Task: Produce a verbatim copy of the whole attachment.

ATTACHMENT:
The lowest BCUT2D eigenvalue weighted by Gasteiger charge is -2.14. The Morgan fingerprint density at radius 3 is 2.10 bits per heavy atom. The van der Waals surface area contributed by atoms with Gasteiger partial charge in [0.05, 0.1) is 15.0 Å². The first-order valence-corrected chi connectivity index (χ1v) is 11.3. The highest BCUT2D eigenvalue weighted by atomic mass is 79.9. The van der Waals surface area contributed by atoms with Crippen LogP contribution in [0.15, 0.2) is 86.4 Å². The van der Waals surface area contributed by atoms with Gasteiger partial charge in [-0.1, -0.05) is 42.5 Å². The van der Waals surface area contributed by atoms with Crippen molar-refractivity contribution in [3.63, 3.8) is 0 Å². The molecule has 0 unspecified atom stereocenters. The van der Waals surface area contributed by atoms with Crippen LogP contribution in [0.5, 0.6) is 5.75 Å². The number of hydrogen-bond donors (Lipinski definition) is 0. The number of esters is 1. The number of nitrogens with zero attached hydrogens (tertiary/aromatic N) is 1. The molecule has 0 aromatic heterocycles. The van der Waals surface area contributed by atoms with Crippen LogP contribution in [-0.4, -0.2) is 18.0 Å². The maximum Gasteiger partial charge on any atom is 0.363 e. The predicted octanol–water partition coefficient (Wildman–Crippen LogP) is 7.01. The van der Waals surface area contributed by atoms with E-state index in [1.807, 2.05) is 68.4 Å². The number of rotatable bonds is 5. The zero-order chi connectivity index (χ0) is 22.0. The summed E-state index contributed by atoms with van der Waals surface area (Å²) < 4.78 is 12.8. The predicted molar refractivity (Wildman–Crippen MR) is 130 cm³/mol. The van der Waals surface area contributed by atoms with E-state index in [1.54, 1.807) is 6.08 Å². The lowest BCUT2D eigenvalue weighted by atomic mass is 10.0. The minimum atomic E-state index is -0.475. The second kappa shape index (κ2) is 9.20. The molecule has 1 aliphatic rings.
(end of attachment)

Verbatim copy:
The lowest BCUT2D eigenvalue weighted by Gasteiger charge is -2.14. The Morgan fingerprint density at radius 3 is 2.10 bits per heavy atom. The van der Waals surface area contributed by atoms with Gasteiger partial charge in [0.05, 0.1) is 15.0 Å². The first-order valence-corrected chi connectivity index (χ1v) is 11.3. The highest BCUT2D eigenvalue weighted by atomic mass is 79.9. The van der Waals surface area contributed by atoms with Crippen LogP contribution in [0.15, 0.2) is 86.4 Å². The van der Waals surface area contributed by atoms with Gasteiger partial charge in [-0.1, -0.05) is 42.5 Å². The van der Waals surface area contributed by atoms with Crippen molar-refractivity contribution in [3.63, 3.8) is 0 Å². The molecule has 0 unspecified atom stereocenters. The van der Waals surface area contributed by atoms with Crippen LogP contribution in [0.5, 0.6) is 5.75 Å². The number of hydrogen-bond donors (Lipinski definition) is 0. The number of esters is 1. The number of nitrogens with zero attached hydrogens (tertiary/aromatic N) is 1. The molecule has 0 aromatic heterocycles. The van der Waals surface area contributed by atoms with Crippen LogP contribution in [-0.4, -0.2) is 18.0 Å². The maximum Gasteiger partial charge on any atom is 0.363 e. The predicted octanol–water partition coefficient (Wildman–Crippen LogP) is 7.01. The van der Waals surface area contributed by atoms with E-state index in [1.807, 2.05) is 68.4 Å². The number of rotatable bonds is 5. The zero-order chi connectivity index (χ0) is 22.0. The summed E-state index contributed by atoms with van der Waals surface area (Å²) < 4.78 is 12.8. The predicted molar refractivity (Wildman–Crippen MR) is 130 cm³/mol. The van der Waals surface area contributed by atoms with E-state index in [1.54, 1.807) is 6.08 Å². The lowest BCUT2D eigenvalue weighted by atomic mass is 10.0. The minimum atomic E-state index is -0.475. The second kappa shape index (κ2) is 9.20. The molecule has 1 aliphatic rings.